Next we went to Les Invalides, which was origanally a large hospital built by Napolean for injured soldiers
. A couple of wings of this very large complex of buildings are still utilized as a veteran's hospital. When we entered one of the courtyards on our way to the medeival weapons portion of the museaum, we discovered that we had happened upon some big event. While we still don't know exactly what the nature of the event was, we watched it for a bit and saw groups from all of the branches of the French military march in a long line of dignitaries,lots of flags and the military band played. I couldn't help but wonder how many such events have taken place on the very same sight since the days of Napolean. The sense of history is everywhere.
Leah and Elisabeth wanted to visit the medieval weapons portion of the museum. There are coats of armour of every size and description. Some are simple, some ornate and a couple were downright amusing. One very ornate head piece was worn by Henry II. There was a sword that belonged to Francois I.
There was a light shower this evening which has cooled things nicely. I think tomorrow is supposed to be cooler, which will be nice.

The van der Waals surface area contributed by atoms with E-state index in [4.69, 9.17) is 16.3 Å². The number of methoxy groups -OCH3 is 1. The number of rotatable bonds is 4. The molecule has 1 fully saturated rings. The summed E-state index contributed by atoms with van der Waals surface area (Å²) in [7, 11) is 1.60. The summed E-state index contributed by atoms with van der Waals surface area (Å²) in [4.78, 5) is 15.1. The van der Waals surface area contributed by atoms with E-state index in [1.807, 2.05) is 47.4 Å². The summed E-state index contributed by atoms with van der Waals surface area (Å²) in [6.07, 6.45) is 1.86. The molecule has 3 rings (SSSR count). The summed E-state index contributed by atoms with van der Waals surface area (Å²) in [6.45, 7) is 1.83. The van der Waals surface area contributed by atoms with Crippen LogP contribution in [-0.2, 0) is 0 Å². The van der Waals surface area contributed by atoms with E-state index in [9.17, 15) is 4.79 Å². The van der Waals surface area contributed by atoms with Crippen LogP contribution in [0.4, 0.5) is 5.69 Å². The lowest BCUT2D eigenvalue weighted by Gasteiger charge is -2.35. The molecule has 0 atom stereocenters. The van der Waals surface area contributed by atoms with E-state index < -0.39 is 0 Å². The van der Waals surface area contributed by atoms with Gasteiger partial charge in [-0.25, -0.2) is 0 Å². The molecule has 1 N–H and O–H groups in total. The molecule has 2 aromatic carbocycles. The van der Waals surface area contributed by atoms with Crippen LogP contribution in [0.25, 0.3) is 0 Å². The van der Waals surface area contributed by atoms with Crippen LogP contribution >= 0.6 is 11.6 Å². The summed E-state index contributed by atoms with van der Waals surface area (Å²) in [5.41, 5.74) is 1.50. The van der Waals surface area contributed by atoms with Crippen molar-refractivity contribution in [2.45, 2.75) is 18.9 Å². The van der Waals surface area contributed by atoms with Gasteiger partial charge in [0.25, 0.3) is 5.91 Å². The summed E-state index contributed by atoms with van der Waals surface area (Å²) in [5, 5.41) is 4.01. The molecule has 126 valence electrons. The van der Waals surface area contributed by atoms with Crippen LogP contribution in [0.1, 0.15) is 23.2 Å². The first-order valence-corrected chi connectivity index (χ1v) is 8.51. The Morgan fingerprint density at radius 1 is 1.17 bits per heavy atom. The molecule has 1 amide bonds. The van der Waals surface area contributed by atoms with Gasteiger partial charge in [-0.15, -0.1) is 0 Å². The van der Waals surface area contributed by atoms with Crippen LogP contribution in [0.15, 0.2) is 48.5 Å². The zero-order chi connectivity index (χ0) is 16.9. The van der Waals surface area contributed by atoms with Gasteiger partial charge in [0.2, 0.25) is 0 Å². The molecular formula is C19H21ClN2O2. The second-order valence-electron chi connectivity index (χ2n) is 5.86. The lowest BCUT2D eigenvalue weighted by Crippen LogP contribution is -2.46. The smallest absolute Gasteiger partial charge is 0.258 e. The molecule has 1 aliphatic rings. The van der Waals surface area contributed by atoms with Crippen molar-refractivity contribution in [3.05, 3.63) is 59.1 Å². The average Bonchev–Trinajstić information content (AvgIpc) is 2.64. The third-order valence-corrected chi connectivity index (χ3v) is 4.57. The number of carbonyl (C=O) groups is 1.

Today we went first to the Rodin Museum. Wow! What a delight! Many of the sculptures are outdoors, in beautifully manicured gardens filled with masses of roses and shaded with Linden Trees. It was pleasantly cool with a light breeze, sunshine and the aroma of roses everywhere. We strolled the grounds and throroughly enjoyed looking at Rodin's sculptures. It is interesting that his sculptures, many of which appear to be so tortured, are placed in such peaceful, beautiful surroundings. When I get home, I'll have to read about Rodin. His sculptures are intruiging. Elisabeth really wanted to sketch a statue, so Leah, George and I took a rest in the shade and enjoyed a drink while she drew. One of the things I learned is that The Thinker, which is generally known as a large sculpture was originally a small sculpture--no more than 3 feet high.